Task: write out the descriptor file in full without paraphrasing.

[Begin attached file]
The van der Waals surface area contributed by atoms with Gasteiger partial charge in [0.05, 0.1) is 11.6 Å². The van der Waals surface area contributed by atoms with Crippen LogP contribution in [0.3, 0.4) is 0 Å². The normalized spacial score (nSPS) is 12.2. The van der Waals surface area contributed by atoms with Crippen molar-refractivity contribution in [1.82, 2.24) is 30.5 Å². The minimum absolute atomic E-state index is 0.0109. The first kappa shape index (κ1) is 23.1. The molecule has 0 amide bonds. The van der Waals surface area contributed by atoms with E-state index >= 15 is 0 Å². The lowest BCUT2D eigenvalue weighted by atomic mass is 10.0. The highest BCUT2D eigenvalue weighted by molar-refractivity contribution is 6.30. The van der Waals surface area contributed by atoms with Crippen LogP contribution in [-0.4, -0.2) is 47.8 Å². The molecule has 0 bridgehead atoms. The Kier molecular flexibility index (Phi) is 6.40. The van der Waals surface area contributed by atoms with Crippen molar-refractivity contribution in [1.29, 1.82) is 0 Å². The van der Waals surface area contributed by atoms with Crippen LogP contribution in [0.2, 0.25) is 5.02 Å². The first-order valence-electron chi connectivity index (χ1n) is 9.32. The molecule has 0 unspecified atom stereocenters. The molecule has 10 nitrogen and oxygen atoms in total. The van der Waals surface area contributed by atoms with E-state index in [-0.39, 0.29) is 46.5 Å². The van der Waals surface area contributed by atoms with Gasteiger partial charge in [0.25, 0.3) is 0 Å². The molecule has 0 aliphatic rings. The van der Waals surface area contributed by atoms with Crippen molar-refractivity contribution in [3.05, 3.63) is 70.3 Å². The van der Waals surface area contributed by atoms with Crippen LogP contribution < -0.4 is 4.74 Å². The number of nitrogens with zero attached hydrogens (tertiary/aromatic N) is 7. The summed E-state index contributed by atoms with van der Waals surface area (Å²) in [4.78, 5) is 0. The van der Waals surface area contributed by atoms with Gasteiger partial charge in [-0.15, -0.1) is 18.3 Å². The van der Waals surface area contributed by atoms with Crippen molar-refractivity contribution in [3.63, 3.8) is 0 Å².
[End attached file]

The van der Waals surface area contributed by atoms with Gasteiger partial charge in [0.05, 0.1) is 11.6 Å². The van der Waals surface area contributed by atoms with Crippen LogP contribution in [0.3, 0.4) is 0 Å². The normalized spacial score (nSPS) is 12.2. The van der Waals surface area contributed by atoms with Crippen molar-refractivity contribution in [1.82, 2.24) is 30.5 Å². The minimum absolute atomic E-state index is 0.0109. The first kappa shape index (κ1) is 23.1. The molecule has 0 amide bonds. The van der Waals surface area contributed by atoms with E-state index >= 15 is 0 Å². The lowest BCUT2D eigenvalue weighted by atomic mass is 10.0. The highest BCUT2D eigenvalue weighted by molar-refractivity contribution is 6.30. The van der Waals surface area contributed by atoms with Crippen LogP contribution in [-0.4, -0.2) is 47.8 Å². The molecule has 0 bridgehead atoms. The Kier molecular flexibility index (Phi) is 6.40. The van der Waals surface area contributed by atoms with Crippen molar-refractivity contribution in [1.29, 1.82) is 0 Å². The van der Waals surface area contributed by atoms with Crippen LogP contribution in [0.2, 0.25) is 5.02 Å². The first-order valence-electron chi connectivity index (χ1n) is 9.32. The molecule has 0 unspecified atom stereocenters. The molecule has 10 nitrogen and oxygen atoms in total. The van der Waals surface area contributed by atoms with E-state index in [-0.39, 0.29) is 46.5 Å². The van der Waals surface area contributed by atoms with Gasteiger partial charge in [0.25, 0.3) is 0 Å². The molecule has 0 aliphatic rings. The van der Waals surface area contributed by atoms with Crippen molar-refractivity contribution in [3.05, 3.63) is 70.3 Å². The van der Waals surface area contributed by atoms with Crippen LogP contribution < -0.4 is 4.74 Å². The number of nitrogens with zero attached hydrogens (tertiary/aromatic N) is 7. The summed E-state index contributed by atoms with van der Waals surface area (Å²) in [4.78, 5) is 0. The van der Waals surface area contributed by atoms with Gasteiger partial charge in [-0.15, -0.1) is 18.3 Å². The van der Waals surface area contributed by atoms with Crippen molar-refractivity contribution in [3.63, 3.8) is 0 Å².